SNOOPYbrown Zamboni: a new kind of conversation about networked virtual worlds and a transformed social web

SNOOPYbrown Zamboni: and we started talking about how we could bring these ideas to sxsw, which is my favorite conference thingy of them all

Valtoid Pixie: definitely virtual worlds are ready for prime time

SNOOPYbrown Zamboni: i love the mix of all media at sxsw

Valtoid Pixie: and sxsw is putting all of the hottest trends on the map (so to speak)

Memory Harker: Can y'all tell me what each of you *do* for Electric Sheep? Jade?

Jade Lily: At the moment, I'm doing customer support for SLBoutique.com. As soon as I'm able to go full time, I'll be more involved in community development.

Jade Lily: So helping to organize people and events around projects such as The L Word

Memory Harker: And what about you, Val?

Valtoid Pixie: I am VP of Marketing and Business Development for ESC

Valtoid Pixie: we strive to take on great projects that can showcase our creative abilities and represent the community on SL

Valtoid Pixie: we are also working on projects that bring in new communities into SL

Valtoid Pixie: for example, The L Word. it's a vibrant community on 2d TV, being brought into SL to provide an additional, more immersive experience for L Word fans. There's a built-in fan base being provided with something more deep and meaningful than passively watching pixels go by.

Jade Lily: The SL Relay For Life is another good example of a community project we're striving to create more of.

Jade Lily: The thing that's most interesting to me about it is that the community at large is doing more than just consuming parts of the project, as they mostly do at The L Word. With the Relay, they're producing it.

Memory Harker: So the Electric Sheep is (are) already having quite an impact on Second Life.

Valtoid Pixie: yes indeed, especially with the large media properties we are bringing into SL

SNOOPYbrown Zamboni: yes and we hope to make that more so, in truly empowering ways, and not just with the media projects, but tools and software and efforts that help people organize their second lives, and create generative systems, or content that helps people create more content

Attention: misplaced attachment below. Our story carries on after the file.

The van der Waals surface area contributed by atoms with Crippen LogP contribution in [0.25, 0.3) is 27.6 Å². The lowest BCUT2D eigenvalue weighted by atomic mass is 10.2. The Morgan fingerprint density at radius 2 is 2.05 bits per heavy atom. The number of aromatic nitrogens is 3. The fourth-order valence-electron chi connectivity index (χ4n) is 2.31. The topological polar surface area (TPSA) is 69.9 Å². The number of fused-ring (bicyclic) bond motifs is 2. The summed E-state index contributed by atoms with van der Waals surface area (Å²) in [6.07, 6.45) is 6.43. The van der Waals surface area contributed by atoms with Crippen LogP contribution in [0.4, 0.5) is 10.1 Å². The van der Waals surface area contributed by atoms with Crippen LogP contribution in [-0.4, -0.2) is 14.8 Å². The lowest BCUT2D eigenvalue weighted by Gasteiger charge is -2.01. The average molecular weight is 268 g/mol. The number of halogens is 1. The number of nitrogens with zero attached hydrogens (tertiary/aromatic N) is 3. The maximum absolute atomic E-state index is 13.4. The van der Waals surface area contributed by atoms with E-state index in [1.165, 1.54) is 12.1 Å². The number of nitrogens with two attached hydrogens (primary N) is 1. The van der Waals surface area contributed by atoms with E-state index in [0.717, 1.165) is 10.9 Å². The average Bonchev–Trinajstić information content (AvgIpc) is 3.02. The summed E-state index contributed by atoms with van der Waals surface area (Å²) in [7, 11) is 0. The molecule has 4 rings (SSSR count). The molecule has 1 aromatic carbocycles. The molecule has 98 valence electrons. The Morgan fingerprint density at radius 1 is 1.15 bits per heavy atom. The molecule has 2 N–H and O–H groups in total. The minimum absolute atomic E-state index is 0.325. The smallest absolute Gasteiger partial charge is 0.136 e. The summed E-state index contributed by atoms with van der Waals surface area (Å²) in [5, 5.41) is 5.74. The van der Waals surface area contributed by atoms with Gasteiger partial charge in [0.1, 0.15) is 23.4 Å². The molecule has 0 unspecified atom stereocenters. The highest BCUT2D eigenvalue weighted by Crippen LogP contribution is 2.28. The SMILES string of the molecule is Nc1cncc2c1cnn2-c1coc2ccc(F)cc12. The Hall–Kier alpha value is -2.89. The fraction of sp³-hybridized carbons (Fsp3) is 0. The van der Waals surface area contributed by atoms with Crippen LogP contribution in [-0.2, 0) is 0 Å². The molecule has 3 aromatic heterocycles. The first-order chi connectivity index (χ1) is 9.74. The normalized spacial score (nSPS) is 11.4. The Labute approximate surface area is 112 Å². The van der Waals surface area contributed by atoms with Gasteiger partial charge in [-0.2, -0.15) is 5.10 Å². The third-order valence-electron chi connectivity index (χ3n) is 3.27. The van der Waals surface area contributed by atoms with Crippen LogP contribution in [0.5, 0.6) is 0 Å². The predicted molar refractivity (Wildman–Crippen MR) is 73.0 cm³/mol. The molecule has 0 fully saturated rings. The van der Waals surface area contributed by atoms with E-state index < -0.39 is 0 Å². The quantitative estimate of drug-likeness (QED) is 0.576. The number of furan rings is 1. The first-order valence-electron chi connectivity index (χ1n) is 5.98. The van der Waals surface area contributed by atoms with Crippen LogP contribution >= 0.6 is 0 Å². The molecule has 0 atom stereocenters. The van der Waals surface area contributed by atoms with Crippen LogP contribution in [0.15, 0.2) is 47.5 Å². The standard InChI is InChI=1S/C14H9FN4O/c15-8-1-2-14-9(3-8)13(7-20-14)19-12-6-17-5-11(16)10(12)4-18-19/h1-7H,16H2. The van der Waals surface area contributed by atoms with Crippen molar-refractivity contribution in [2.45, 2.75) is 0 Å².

SNOOPYbrown Zamboni: my title is resident futurist, and my job currently is to spend my time trying to understand what's happening in the wider metaverse space – which i draw as being video games, virtual worlds, mirror worlds, augmented reality, and this idea of lifelogging or recording and tracking history and identity

Memory Harker: So with this explosion of content providers and different games and worlds, is it a problem to make sure all the platforms can interrelate?

Valtoid Pixie: they interrelate in many ways

Memory Harker: How would I teleport to Areae, for instance? Like, stepping between worlds?

SNOOPYbrown Zamboni: easy, you just sign-up for it, make yourself whatever you want, and then when someone clicks you you have a system for conjoined identity. Like onxiam.com hints at – we can help create interoperability on a social and identity level, even if code and file formats fight each other currently

Valtoid Pixie: yes and more importantly right now we can make the connections between TV, the web and virtual worlds

Memory Harker: So this is a near-future thing?

SNOOPYbrown Zamboni: what did emerson say? i'm vast, i contain multitudes? something like that?

Memory Harker: [smiles] Nah, that was Whitman.

SNOOPYbrown Zamboni: yes, but emerson was his avatar name ;)

Jade Lily: lol

SNOOPYbrown Zamboni: i'm pretty sure he's on my buddy list

Valerie Williamson

Mapping: Where the F#*% Are We Now?

Saturday, March 10, 5pm, Ballroom F

Jerry Paffendorf

On the Edge of Independent User-Creation in Gamespace

Sunday, March 11, 5pm, Room 9C

Keith Morris

American Cancer Society: Applying Technology for the Nonprofit Sector

Monday, March 12, 11:30am, Room 10AB